The new UI!

A Tempo
Bravura has returned to work from another one-week break – this time, the team was off at GDC from March 25 to 29. This past week, the team has gotten right back to work and is making steady progress to complete our app in the next three weeks. Our main priorities for the current sprint are to bring in the last pieces of our core experience: UI, level generation, sheet music conversion, and accompaniment.

The team’s pipeline is really flowing in terms of completing UI. We had a UI design meeting on Monday to finalize the look of our interface, and with that settled, we were able to create our UI graphics early in the week for the programmers to begin implementation. As of now, the in-game UI is in and just needs to be linked to the correct functions. Menu and title screens are also being designed and the whole system should be functional by next week.

Our procedural level generation system is coming together as well: the building art has been cut into tile-able pieces, and our app is already able to generate structures with a few of those building styles.

Moreover, the file-reading system for the level generation is something we’ve begun to think about. We’ve started designing different possible levels, and being able to get them in to the app will be important for testing. A particular level that we are giving attention to is the tutorial, which we might make to be “Mary Had a Little Lamb.”

Menu UI
Menu UI

Accompaniment and Sheet Music
The accompaniment system is going to be efficient. Because we are designing the levels anyway, we have decided that the accompaniments for those will be pre-recorded as well; this is as opposed to relying on the app to generate the rules for a multitude of music al styles. For the free-play mode, we are considering having the phrasings be simpler, perhaps even just block chords. All-in-all, we’ve decided to make the accompaniment system only as complex as it needs to be.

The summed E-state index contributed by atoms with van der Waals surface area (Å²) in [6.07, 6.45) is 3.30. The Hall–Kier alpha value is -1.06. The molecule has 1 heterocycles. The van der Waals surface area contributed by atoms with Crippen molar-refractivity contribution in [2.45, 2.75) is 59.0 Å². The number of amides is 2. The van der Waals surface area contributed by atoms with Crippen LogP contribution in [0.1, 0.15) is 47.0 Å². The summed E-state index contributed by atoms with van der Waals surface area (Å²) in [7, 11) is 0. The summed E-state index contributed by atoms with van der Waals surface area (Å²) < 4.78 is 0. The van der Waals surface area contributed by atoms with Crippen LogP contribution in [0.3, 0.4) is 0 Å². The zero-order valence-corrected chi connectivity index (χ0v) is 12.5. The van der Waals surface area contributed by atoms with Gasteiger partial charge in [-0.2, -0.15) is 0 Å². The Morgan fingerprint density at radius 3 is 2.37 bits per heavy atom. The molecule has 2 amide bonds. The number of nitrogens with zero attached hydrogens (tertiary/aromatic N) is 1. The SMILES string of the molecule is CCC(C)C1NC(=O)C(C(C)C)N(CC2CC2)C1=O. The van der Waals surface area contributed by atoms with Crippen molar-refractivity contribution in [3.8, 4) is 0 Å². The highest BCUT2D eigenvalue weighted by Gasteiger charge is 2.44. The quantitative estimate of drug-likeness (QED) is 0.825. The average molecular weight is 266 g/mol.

As to the sheet music system, we’ve made great progress in rendering our data to musical notation, and are also tackling rhythm analysis which will be important for converting data in free-mode into regular notation.

Otherwise, the team is continually cleaning up small tasks from our backlog as well to polish the experience. The train now tracks with playback so that people can see what note is currently playing while listening to their melody. We’ve also made the hitboxes of the people a little larger so they aren’t so frustrating to connect. And general bug-squashing is going on as well; the memory leaks that used to cause the app to crash occasionally are fixed, though new bugs continue to arise from the new systems being built.

Looking Forwards
We anticipate even more great progress next week. With all four of these systems coming together, our core experience can expand in to a complete experience, and we anticipate that we can even begin the implementation of our free play mode.

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